I was recently asked in interview what the message of my poems was. My answer was that I don’t have a message and that (to echo someone else’s answer) if I did I would write a letter not a poem.

In the case of Song however there is a pretty clear message: persist, act together, you can do more than people think, you can change the world. Indeed I could just have written that. But by introducing form and imagery (an improvised imagery) I hoped the message might carry some of the freshness of discovery. Rhyme, stanza, imagery and wit can lend freshness. They can turn a message into an anthem or at least a kind of inner music. But it is the physical raising of the heart that is the discovered truth of the poem. It is the poem’s ‘nightingale’.

Nevertheless, I still feel slightly uncomfortable with it because I distrust simple messages. I began as a poet by distrusting the broad and simple, hoping instead to discover more complex, more contradictory truths, truths that actually were true. I wanted the nightingale in the middle of the dark wood not the rhymed prescription.

This poem is not about a dark wood: it is about people putting their shoulders to the wheel. But above all it is about levers that raise hearts.



A Note on 'Song', a poem for Helen Suzman:
1. The Nightingale




Song was written on request for a magazine, The Liberal, to commemorate the death of the South African political activist, Helen Suzman who had worked tirelessly for black rights and was several times nominated for the Nobel Peace Prize. It was, in other words, a commission and the poem is, what is referred to as an occasional poem, that is to say a poem written for an occasion.

The occasional poem is a problem from the traditionally romantic point of view according to which a true poem arises spontaneously from the heart or spirit and takes its destined but unpredictable course, carrying the discovered urgency of its undeclared and unarticulated mission. A poet may be inspired by listening to a nightingale but would not deliberately go out into a wood to seek out a nightingale in order to praise it for qualities he already knew it possessed. A proper poem has to be a surprise: no surprise for the poet no surprise for the reader, said Robert Frost and I think that he and Keats (the poet with the nightingale) were essentially right. A proper poem should arise out of a naked unguarded experience that elicits surprise in the imagination by extending the consciousness in some way. Poetry is not what one knows but an adventure into what one apprehends.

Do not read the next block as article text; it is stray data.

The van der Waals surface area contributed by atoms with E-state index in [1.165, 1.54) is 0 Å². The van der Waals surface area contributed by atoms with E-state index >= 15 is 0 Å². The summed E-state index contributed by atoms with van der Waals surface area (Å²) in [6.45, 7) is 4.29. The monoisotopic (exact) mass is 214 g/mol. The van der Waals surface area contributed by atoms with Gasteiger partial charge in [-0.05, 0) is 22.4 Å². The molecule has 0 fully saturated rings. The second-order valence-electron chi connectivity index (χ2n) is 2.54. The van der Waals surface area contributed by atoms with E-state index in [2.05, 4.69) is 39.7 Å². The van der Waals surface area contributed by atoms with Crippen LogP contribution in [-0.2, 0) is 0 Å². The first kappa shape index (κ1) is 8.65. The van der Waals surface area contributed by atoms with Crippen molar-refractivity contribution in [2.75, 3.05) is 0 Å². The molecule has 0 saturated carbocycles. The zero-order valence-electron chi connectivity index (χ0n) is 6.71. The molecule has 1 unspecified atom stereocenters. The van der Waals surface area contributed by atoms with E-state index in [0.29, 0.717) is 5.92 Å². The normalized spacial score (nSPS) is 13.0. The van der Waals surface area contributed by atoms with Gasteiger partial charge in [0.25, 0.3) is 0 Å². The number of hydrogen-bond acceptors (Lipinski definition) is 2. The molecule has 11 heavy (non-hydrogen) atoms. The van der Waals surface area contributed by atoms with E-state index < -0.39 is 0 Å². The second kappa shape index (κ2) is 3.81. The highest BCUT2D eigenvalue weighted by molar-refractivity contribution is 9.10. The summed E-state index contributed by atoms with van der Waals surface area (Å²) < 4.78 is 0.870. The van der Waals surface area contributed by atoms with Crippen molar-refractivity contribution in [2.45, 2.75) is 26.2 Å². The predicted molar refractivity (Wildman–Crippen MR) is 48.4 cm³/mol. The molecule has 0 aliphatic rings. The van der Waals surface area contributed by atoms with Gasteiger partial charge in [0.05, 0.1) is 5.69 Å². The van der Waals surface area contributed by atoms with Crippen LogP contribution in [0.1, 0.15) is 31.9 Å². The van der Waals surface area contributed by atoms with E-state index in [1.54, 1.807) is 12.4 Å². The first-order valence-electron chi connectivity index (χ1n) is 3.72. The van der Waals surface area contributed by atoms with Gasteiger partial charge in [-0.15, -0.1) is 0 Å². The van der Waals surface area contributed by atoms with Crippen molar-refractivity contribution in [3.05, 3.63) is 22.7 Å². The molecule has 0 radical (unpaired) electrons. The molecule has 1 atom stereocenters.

On the other hand it is customary to offer verses for particular causes or occasions: for births, for birthdays, for weddings, for anniversaries, for funerals.  People seem to feel that poetry, primarily as verse, is appropriate for such occasions. Its memorability, its concision, its perfect formulations seem to convey something of the ritual aspect of events.  There are times when poetry seems downright useful. Satires serve a political purpose. Song lyrics can maintain a community spirit: military marches, chants at football grounds, old campaigns and battles round the camp-fire.  Advertisements use rhyming and rhythmical forms to sell products. Verse may be used to explore rational ideas or describe processes. In all these cases the sense of deliberation, of precisely delivering what one knows, assumes prominence. Keats rejected poetry that ‘had a palpable design’ on us and preferred poetry that came as naturally as leaves to a tree. And it’s true: we don’t necessarily want rhymed advertisements for our views yet there is a kind of joy in the sheer sociability of occasional poems.

The poetry of unguarded experience provides adventure and excitement, ideally the shivers. The poetry of achieved purposes produces logical structure and satisfaction.  Both are valuable in their own ways

Song for Helen Suzman belongs more to the second category than the first, hence my original discomfort with it, even more in being represented by it as somehow typical of my work or being an instance of the best of it. But why should I feel that?  The poem, after all, has a clear function which is to draw attention to Suzman and to celebrate her work as an activist on a specific sad occasion.  Why, if I believed in he work - as I do - would I not want to do that? And isn’t it a delight to write something well-made for the sheer pleasure of writing it?




A Note on 'Song', a poem for Helen Suzman





I was encouraged to write this by Neil Bowen,  editors of the anthology The Art of Poetry. He said students would welcome it. So here goes, in two parts. But the poem comes first. Then the two posts.



Song
for Helen Suzman

Nothing happens until something does.
Everything remains just as it was
And all you hear is the distant buzz
Of nothing happening till something does.

A lot of small hands in a monstrous hall
can make the air vibrate
and even shake the wall;
a voice can break a plate
or glass, and one pale feather tip
the balance on a sinking ship.

It’s the very same tune that has been sung
time and again by those
whose heavy fate has hung
on the weight that they oppose,
the weight by which are crushed
the broken voices of the hushed.

But give certain people a place to stand
a lever, a fulcrum, a weight,
however small the hand,
the object however great,
it is possible to prove
that even Earth may be made to move.

Nothing happens until something does,
and hands, however small,
fill the air so the buzz
of the broken fills the hall
as levers and fulcrums shift
and the heart like a weight begins to lift.